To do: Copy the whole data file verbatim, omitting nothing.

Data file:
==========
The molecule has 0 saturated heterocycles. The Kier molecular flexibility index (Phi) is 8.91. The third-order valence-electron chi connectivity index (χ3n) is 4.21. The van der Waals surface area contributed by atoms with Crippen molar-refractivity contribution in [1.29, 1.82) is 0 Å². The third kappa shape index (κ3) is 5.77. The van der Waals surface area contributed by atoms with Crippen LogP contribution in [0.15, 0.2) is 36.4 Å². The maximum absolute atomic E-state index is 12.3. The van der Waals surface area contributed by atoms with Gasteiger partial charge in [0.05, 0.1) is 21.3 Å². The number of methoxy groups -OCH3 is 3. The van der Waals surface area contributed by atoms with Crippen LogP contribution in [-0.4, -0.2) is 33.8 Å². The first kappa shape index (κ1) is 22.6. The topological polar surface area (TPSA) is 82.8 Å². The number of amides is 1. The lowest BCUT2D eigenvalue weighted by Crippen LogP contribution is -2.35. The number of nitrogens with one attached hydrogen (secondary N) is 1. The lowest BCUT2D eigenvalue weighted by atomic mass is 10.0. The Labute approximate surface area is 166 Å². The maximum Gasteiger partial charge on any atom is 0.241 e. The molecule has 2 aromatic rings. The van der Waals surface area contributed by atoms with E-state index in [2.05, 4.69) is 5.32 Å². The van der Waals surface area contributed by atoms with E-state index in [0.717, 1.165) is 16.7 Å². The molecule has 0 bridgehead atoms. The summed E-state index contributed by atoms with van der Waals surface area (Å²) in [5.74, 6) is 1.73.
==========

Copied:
The molecule has 0 saturated heterocycles. The Kier molecular flexibility index (Phi) is 8.91. The third-order valence-electron chi connectivity index (χ3n) is 4.21. The van der Waals surface area contributed by atoms with Crippen molar-refractivity contribution in [1.29, 1.82) is 0 Å². The third kappa shape index (κ3) is 5.77. The van der Waals surface area contributed by atoms with Crippen LogP contribution in [0.15, 0.2) is 36.4 Å². The maximum absolute atomic E-state index is 12.3. The van der Waals surface area contributed by atoms with Gasteiger partial charge in [0.05, 0.1) is 21.3 Å². The number of methoxy groups -OCH3 is 3. The van der Waals surface area contributed by atoms with Crippen LogP contribution in [-0.4, -0.2) is 33.8 Å². The first kappa shape index (κ1) is 22.6. The topological polar surface area (TPSA) is 82.8 Å². The number of amides is 1. The lowest BCUT2D eigenvalue weighted by Crippen LogP contribution is -2.35. The number of nitrogens with one attached hydrogen (secondary N) is 1. The lowest BCUT2D eigenvalue weighted by atomic mass is 10.0. The Labute approximate surface area is 166 Å². The maximum Gasteiger partial charge on any atom is 0.241 e. The molecule has 2 aromatic rings. The van der Waals surface area contributed by atoms with E-state index in [2.05, 4.69) is 5.32 Å². The van der Waals surface area contributed by atoms with E-state index in [0.717, 1.165) is 16.7 Å². The molecule has 0 bridgehead atoms. The summed E-state index contributed by atoms with van der Waals surface area (Å²) in [5.74, 6) is 1.73.